Latest News

May 2017

May 2017. Copernicus Publications, publisher of nearly 40 peer-reviewed open-access scientific journals, now encourages the use of the International Geo Sample Number (IGSN) in articles to promote reproducibility of scientific research. Copernicus allows authors to connect their publications with related "assets", such as other research data, model code, videos, and now physical samples via the IGSN. Authors are encouraged to include IGSNs for any physical samples in manuscript text, as well as cite the IGSN in the reference list and include a statement about sample availability. To learn more, see the Copernicus news release or the Copernicus Manuscript Preparation Guidelines for Authors (sample availability section).



March 2017

Mar 2017. SESAR has released 4 video tutorials listed below on sample registration on the IEDA YouTube Channel. The videos are aimed at simplifying the registration process and addressing frequently-asked questions. We plan to continue to grow our video tutorial collection, so please keep an eye on the SESAR YouTube Playlist for more. Tutorials will also be posted at If you have questions or suggestions for new tutorials, please contact us at


Mar 2017. In a recent EOS Project Update, the Marine Annually Resolved Proxy Archives (MARPA) project became the most recent group to recommend the use of the International Geo Sample Number (IGSN) for uniquely identifying and properly documenting physical samples. MARPA specifically recommended the use of IEDA's sample registry, SESAR. The article highlighted the ease of registering and documenting samples in SESAR and showcased some of the SESAR's sample management tools (label printing, etc.). The MARPA project is an NSF EarthCube initiative that aims to build consensus around best practices for sample and data sharing, particularly within the the paleoceanography and paleoclimatology communities, where sample and data management has largely been left up to individual researchers, with samples stored in individual labs and documented only on personal computers or in field notebooks. Read the full article here.


As pictured above, the use of SESAR and the IGSN allowed the Lamont-Doherty Core Repository to better document, label, and organize their sample (in this case, coral) collections.



Dassié, Emilie, et al. (2017), Saving our marine archives, Eos, 98,

March 2016

Mar 2016. SESAR version 6.4 beta is released, which includes many new features and improvements. Some highlights:


  • You can now assign permissions to others to view, edit, and/or register sample metadata on your behalf. This substantial new functionality is described in more detail here.
  • You can now contact the owner of a sample by selecting the option at the bottom of each public sample profile.
  • SESAR samples can now be discovered through the IEDA Data Browser. Once a user selects samples of interest, he/she can click "Explore", which will take the user to the SESAR catalog to further define search criteria.
  • A new sample metadata update web service now exists for updating sample metadata in bulk programmatically.


Read all of the improvements at the SESAR Release Notes page.


If you have any questions or comments about the new features, please contact

Mar 2016. SESAR Release 6.4 introduced substantial new functionality to support sample metadata access, editing, and registration permissions. The new features enable a SESAR account owner to give varying levels of permission to others to view, edit, and/or register sample metadata on behalf of the account owner.
These new features were developed in response to user requests to share private metadata with select individuals and to share edit or registration permissions with, for example, a student that may help a SESAR user manage their samples for a period of time. You can give these privileges to others for an indefinite or set period of time. You can change the level of permissions or remove permission entirely at any point.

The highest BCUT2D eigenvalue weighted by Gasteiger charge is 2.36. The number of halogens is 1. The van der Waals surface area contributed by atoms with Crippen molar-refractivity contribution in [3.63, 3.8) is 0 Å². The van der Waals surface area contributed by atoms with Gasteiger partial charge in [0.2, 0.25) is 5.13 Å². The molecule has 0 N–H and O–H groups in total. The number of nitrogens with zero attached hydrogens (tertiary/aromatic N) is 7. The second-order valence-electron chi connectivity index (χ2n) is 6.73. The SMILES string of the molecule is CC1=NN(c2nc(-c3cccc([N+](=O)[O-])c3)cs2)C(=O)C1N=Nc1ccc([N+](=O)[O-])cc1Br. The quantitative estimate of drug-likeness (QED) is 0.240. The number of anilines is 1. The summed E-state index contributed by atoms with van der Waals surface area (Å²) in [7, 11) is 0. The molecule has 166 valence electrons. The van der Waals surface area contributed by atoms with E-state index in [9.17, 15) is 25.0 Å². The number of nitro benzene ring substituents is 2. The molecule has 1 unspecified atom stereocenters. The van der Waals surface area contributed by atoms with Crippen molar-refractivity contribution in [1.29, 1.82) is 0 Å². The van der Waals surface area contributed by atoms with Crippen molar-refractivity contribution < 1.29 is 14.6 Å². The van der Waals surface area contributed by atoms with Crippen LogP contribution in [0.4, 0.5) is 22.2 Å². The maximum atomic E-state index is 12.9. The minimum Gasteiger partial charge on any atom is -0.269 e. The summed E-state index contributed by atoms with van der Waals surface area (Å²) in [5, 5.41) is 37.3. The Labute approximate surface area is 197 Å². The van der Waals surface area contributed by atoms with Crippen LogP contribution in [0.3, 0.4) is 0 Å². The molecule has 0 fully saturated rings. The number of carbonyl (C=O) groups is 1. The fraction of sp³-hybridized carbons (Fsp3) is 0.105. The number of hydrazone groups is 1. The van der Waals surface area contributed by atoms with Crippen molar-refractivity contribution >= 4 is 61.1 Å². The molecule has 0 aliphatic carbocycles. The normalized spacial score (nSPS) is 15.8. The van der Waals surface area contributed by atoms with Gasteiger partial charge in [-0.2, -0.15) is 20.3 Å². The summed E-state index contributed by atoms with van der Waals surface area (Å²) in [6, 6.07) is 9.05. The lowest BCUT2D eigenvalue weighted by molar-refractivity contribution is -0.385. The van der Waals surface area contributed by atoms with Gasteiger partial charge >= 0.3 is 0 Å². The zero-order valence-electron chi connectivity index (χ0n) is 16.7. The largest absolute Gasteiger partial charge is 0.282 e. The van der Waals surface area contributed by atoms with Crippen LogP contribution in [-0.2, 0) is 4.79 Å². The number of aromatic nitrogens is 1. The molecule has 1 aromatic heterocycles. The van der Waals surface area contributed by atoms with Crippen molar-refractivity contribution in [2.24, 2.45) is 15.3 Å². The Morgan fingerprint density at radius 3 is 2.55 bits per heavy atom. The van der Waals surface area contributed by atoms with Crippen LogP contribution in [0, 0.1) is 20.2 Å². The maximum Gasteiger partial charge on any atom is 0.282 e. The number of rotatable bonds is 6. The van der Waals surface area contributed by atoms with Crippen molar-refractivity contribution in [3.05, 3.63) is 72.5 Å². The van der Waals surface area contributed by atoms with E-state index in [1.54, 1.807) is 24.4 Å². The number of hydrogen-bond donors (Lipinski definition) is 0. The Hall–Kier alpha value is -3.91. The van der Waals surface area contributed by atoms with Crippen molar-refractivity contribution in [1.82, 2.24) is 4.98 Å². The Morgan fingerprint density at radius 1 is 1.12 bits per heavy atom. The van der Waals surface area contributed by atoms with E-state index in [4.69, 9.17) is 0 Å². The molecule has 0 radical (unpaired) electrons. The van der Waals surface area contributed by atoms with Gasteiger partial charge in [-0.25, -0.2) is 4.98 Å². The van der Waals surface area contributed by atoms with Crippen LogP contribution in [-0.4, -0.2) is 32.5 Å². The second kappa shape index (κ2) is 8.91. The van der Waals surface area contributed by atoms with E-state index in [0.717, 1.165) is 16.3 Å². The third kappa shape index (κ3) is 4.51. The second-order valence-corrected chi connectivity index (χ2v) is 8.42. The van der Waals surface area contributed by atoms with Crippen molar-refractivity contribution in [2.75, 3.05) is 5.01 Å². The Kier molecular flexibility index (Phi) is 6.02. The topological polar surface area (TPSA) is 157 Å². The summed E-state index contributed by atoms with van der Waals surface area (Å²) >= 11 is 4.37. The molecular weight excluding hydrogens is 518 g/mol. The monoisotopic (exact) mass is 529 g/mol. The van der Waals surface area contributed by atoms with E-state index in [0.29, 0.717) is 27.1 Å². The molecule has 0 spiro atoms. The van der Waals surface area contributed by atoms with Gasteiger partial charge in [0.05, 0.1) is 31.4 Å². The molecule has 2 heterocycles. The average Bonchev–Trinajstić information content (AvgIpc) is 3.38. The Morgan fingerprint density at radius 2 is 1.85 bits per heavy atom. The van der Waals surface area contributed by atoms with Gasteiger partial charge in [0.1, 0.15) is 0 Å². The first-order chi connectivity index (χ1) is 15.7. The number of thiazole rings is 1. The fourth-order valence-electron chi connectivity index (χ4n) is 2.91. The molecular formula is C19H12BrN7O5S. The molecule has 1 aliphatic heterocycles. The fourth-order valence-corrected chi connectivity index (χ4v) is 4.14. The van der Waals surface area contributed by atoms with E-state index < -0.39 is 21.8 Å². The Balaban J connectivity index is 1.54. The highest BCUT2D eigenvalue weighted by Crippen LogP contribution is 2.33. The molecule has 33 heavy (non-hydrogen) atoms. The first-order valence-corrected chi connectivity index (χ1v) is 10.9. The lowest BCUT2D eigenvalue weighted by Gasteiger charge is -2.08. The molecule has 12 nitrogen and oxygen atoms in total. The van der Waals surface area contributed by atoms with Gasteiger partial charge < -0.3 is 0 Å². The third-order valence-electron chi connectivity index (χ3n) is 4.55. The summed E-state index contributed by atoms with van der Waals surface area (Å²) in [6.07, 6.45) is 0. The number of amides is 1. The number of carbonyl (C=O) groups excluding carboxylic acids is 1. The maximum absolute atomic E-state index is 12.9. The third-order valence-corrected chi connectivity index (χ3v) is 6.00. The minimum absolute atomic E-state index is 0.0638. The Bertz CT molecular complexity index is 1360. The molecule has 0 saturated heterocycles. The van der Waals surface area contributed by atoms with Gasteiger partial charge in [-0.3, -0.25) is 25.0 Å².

There are four levels of permissions that you can give to others for your user codes:

  1. Read: Give permissions to others to view the metadata for all of your samples under a specific user code, regardless of whether the sample metadata are public or private.
  2. Read, Edit: In addition to privileges listed in #1, give permissions to others to edit the sample metadata profiles for your samples.
  3. Read, Edit, Create: In addition to privileges listed in #1 and #2, give permissions to others to register samples under your user code (namespace) through both individual and batch sample registration.
  4. Read, Edit, Create, Delete: In addition to privileges listed in #1, #2, and #3, give permissions to others to request de-activation of sample metadata profiles. Sample de-activation should be rare, except in the case of an error or a test or duplicate profile.

To share permissions for your user code(s), please be sure that the person you would like to give permissions to has registered for a GeoPass account. Then, please log into MySESAR and click "Set Permission for my User code" under My Account. You will need to know the GeoPass ID (email address) of the person you would like to share permissions with.
If you have questions or comments about the new capabilities or SESAR in general, please contact

January 2016

Jan 2016. In an EOS article published on Jan 7, 2016, Brooks Hanson, Director of AGU Publications, strongly encourages the use of the International GeoSample Number (IGSN) in journal papers. Hanson recognizes that including IGSNs in publications provides provenance information to readers, and more importantly links analyses of the same sample across the literature, ultimately fostering greater discovery.

The recommendations to use the IGSN to uniquely identify samples is part of a broader effort to incorporate open community identifiers, including ORCIDs (Open Researcher and Contributor ID) for authors and Fundref IDs for funders into publications. AGU Publications acknowledges that the use of these identifiers will simplify the manuscript submission and review process in the future. To read the full article, click here.